Even if the subject is a long-standing one, this is the first monograph on this field. On the one hand, this book is intended to give a rather wide review on this field, both in a historical and pedagogical perspective; on the other hand, it aims at critically re-examining and discussing the most controversial issues. For instance, according to some authors the celebrated Sagnac effect is a disproval of the theory of relativity applied to rotating frames; according to others, it is an astonishing experimental evidence of the relativistic theory. In order to give the reader a deeper insight into this research field, the contributing authors discuss their opinions on the main subjects in an enthralling virtual round table: in this way, the reader can get a direct comparison of the various viewpoints on the most controversial and interesting topics. This is particularly expedient, since the differences in the various approaches are often based upon subtleties that can be understood only by a direct comparison of the underlying hypotheses.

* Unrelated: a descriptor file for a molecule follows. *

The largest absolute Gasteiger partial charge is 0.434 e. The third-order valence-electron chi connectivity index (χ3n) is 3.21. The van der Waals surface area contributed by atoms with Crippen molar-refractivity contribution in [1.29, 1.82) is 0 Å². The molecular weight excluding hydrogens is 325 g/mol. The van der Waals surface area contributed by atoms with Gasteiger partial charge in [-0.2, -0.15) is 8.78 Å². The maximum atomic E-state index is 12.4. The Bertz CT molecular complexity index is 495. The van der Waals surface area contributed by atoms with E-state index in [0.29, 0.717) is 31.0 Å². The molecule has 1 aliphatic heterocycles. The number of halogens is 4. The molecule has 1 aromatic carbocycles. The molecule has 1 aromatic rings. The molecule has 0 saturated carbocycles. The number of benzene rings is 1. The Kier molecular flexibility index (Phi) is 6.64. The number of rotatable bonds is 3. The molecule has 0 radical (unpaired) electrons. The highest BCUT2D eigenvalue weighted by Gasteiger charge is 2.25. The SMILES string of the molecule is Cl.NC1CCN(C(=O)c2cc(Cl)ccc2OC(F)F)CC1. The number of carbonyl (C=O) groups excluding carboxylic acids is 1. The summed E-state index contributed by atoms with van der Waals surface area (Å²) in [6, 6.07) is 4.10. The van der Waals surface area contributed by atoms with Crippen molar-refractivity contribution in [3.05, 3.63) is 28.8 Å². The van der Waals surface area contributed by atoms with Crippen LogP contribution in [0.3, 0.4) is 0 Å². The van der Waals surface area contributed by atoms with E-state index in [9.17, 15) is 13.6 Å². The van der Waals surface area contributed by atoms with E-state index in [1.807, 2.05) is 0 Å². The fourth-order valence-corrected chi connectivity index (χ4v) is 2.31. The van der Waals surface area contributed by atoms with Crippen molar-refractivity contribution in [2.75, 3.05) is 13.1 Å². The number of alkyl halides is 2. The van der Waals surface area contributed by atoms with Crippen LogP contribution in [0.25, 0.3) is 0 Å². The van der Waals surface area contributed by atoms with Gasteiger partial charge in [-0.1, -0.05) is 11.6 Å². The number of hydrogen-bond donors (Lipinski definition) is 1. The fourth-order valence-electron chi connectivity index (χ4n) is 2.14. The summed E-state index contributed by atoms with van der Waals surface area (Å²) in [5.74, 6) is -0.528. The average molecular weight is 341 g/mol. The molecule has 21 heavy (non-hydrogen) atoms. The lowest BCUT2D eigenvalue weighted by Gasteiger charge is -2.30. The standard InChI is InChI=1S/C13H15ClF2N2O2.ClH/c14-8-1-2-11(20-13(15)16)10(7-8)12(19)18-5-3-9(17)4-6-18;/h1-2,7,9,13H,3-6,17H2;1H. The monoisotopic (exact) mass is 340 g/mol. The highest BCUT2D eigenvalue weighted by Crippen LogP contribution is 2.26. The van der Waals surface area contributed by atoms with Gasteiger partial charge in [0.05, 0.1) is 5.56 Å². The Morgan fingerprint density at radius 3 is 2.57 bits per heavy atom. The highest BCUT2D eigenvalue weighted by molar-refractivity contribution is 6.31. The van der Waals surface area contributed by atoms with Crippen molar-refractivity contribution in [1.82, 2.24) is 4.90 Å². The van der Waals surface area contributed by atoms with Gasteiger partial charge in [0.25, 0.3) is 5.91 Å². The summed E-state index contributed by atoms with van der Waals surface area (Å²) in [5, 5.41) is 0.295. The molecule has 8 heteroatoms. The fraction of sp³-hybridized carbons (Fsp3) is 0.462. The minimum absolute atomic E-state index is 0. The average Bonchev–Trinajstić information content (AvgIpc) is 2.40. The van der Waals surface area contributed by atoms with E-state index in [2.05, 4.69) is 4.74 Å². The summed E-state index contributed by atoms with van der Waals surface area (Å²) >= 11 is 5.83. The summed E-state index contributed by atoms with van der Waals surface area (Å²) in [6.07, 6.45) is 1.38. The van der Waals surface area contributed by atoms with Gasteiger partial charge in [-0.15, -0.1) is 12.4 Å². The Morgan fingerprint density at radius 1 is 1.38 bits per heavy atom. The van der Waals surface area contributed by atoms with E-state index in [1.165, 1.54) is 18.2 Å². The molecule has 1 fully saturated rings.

Foundations of Physics, Vol. 34, No. 8, August 2004 (A(c) 2004) Book Review Relativity in Rotating Frames. Relativistic Physics in Rotating Reference Frames. Edited by G.Rizzi and M.L.Ruggiero, (Fundamental Theories of Physics 135), 452 pp., $193.00. ISBN 1-4020-1805-3. Soon after Einstein's destruction of absolute simultaneity and Minkowski's formulation of special relativity, the problem of the relativistic description of extended bodies in rotating reference frames led to Ehrenfest's paradox with the subsequent Einstein's answer and to an endless still on going debate about the instantaneous space and the geometry of a rotating disk and the associated Sagnac effect. As emphasized by Stachel in the Preface of this book, edited by G.Rizzi and M.L.Ruggiero and composed of invited contributions, from both "traditionalists" and "heretics", the existence of a structural difference between translations and rotations goes back to Aristotle. Only with Newton translations with constant velocity where privileged with respect to other types of motion through the introduction of the notion of inertial reference frame and the law of inertia. This notion survived in Einstein's formulation of special relativity, but at the price of loosing the concept of instantaneous three-space: only the notion of being space-like with respect to an observer is well de.ned. Since a relativistic, either inertial or no inertial, observer has no "absolute present", the description of extended objects becomes a non-trivial problem. Given only the postulates of special relativity, namely the constancy and isotropy of the round-trip velocity of light involving only one observer and one clock, there is no unique de.nition of synchronization of clocks, of one-way velocity of light and of spatial distance in an instantaneous three-space. We must make some convention, for instance Einstein's convention of simultaneity in inertial frames implying an isotropic one-way velocity of light and "equal time" hyper-planes, regarding one of these notions to have the other two de.ned. 1281 0015-9018/04/0800-1281/0 A(c) 2004 Plenum Publishing Corporation 1282 Book Review As a consequence, since in non-inertial frames no convention, globally valid like Einstein's one in inertial frames, is known, different conventions lead to different viewpoints especially in connection with non-inertial uniformly rotating frames and to the necessity of a still lacking interpretation of their equivalence. This so deeply non-Newtonian framework explains why extended objects like the uniformly rotating disk, which presents no conceptual difficulty at the Newtonian level, give rise to a so controversial and non-unique picture at the relativistic level. Gron's historical contribution shows how many, often contradictory, viewpoints have been developed in 90 years. This book is really welcome because it gives a snapshot of the existing spectrum of interpretations regarding rotating coordinate systems (Dieks, Bel, Nikolic, de Felice), the locality hypothesis (Mashhoon), inertial forces (Bini, Jantzen), the anisotropy of the velocity of light in rotating frames and the Sagnac effect (Klauber, Selleri, Sera.ni, Rizzi, Ruggiero, Weber, Sorge, Pascual-Sanchez, Vicente), what is the "space of a rotating disk" and how to de.ne length measurements in rotating frames (Rizzi, Ruggiero, Tartaglia, Gron, Klauber, Nikolic), quantum mechanics in rotating frames and the gravitational .eld (Papini, Anandan, Suzuki). Only Mach's principle is absent! The absence of agreement among the various interpretations, nicely made explicit through six virtual dialogues at the end of the book, is made more acute by the contributions of Rizzi and Sera.ni on the freedom in the choice of the notion of simultaneity in rotating frames and of Ashby on the relevance of the Sagnac effect in the Global Positioning System especially after the developments of modern technology oriented to space navigation and requiring the synchronization of the now existing ultra-precise atomic clocks till the order 1/c3. In conclusion, it is hoped that this book will be a stimulus to start a fresh search of the missing elements to arrive at a relativistic description of extended objects in arbitrary non-inertial frames. Such a description should include Maxwell equations and should lead to a well-posed Cauchy problem allowing us to get control on the energy balance of every physical system in a non-inertial reference frame. Luca Lusanna Firenze, Italy